Growing up in the 1980s in Gaborone, water was free, of good quality and unlimited with no rationing. My father at the time was an employee of the Water Utilities Corporation (WUC) which was a monopoly in the water supply and waste water services. Occasionally he would take my sisters and I for a picnic at the Gaborone dam which was always full to the bream. A decade later in the late 1990s a 500ml water bottle found its way on the shopping isles of local retailers. At the time it was unheard of to sell nor buy water. I left Botswana in 1998 to study, live and work in United States of America and I was astonished at the high rate of penetration of the water bottled business after my 18 year stint in the USA and Ireland. Buying water is now the norm with many households spoiled for choice with local and international brands and discounts to refill at retail stores and water retail stores.

YEAR ON YEAR GROWTH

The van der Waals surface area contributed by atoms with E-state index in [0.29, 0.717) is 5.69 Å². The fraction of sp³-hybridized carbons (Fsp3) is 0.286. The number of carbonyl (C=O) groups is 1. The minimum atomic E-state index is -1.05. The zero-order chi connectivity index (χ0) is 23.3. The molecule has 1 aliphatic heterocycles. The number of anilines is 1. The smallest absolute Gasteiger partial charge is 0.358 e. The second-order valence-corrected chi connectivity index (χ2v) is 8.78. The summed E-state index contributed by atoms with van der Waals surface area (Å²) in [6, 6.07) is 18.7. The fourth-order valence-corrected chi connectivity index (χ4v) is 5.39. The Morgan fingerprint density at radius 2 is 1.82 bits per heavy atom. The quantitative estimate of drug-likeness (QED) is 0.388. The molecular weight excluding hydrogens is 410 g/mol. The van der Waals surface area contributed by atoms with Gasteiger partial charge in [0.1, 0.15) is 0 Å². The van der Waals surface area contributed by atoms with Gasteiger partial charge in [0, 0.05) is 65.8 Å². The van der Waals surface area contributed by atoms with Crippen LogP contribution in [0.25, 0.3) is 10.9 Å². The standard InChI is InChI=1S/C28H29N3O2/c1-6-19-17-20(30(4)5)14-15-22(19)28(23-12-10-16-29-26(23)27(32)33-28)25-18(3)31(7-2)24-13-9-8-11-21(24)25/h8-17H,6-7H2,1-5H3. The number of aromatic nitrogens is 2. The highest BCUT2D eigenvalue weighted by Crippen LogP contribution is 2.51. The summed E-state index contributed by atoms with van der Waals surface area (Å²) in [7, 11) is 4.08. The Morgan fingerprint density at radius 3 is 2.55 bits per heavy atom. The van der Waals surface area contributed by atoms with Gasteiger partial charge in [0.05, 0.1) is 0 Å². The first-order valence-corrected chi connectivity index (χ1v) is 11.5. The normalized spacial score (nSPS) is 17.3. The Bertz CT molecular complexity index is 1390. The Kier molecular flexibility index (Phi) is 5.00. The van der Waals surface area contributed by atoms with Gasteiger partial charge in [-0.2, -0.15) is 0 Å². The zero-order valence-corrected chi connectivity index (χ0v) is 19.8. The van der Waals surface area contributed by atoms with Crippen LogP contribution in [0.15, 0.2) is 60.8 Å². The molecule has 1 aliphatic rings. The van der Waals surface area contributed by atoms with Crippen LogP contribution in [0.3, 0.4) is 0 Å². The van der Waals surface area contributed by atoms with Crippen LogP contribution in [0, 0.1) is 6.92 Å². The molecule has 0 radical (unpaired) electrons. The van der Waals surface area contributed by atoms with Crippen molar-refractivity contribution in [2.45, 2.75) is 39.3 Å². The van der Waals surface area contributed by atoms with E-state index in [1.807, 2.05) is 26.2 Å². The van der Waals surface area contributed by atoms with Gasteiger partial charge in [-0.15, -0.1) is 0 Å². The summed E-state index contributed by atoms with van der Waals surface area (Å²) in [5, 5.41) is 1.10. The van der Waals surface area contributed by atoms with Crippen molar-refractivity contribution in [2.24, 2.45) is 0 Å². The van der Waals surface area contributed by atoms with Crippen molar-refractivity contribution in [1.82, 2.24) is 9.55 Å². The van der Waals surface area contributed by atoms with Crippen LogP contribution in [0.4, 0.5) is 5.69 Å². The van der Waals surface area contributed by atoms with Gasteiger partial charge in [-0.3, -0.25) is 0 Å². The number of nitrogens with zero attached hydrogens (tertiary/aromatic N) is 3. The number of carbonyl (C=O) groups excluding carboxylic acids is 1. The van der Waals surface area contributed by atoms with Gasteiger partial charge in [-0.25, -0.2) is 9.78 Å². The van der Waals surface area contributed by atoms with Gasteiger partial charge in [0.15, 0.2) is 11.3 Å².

Source: The Business Research Company

Early entrance brands in the late 1990s have enjoyed a huge chunk of the market share. The most dominant players are from across the border with a few local brands operating in this space. High quality standards seem to be the most significant barriers to entry for most aspiring local water companies. Another key risk is the procurement of water bottles which are still sourced from outside the border. As the world gravitates towards eco-friendly material, plastic bottles will be phased out for a sustainable material. of local water bottle packaging

100%

material is made from plastic.

A substitute for a cost effective and environmentally friendly material has not been found or used in the local market. Recycling is finally receiving the attention that it deserves in Botswana as land fields become unmanageable.


Th e Water B us iness

T h e B o o m i n g H 2 0 B u s i n ess | Pa g e 4

Reduce, ReUse and Recycle The water business and waste management and sanitation go hand in hand. The consumption of bottled water result in another problem, the disposal of plastic bottles, which is another opportunity for entrepreneurs to tap into. Water Business

Bottled Water Bottling Plant Consumers Retailers Figure 2 Bottled Water Value Chain

Recycling Plant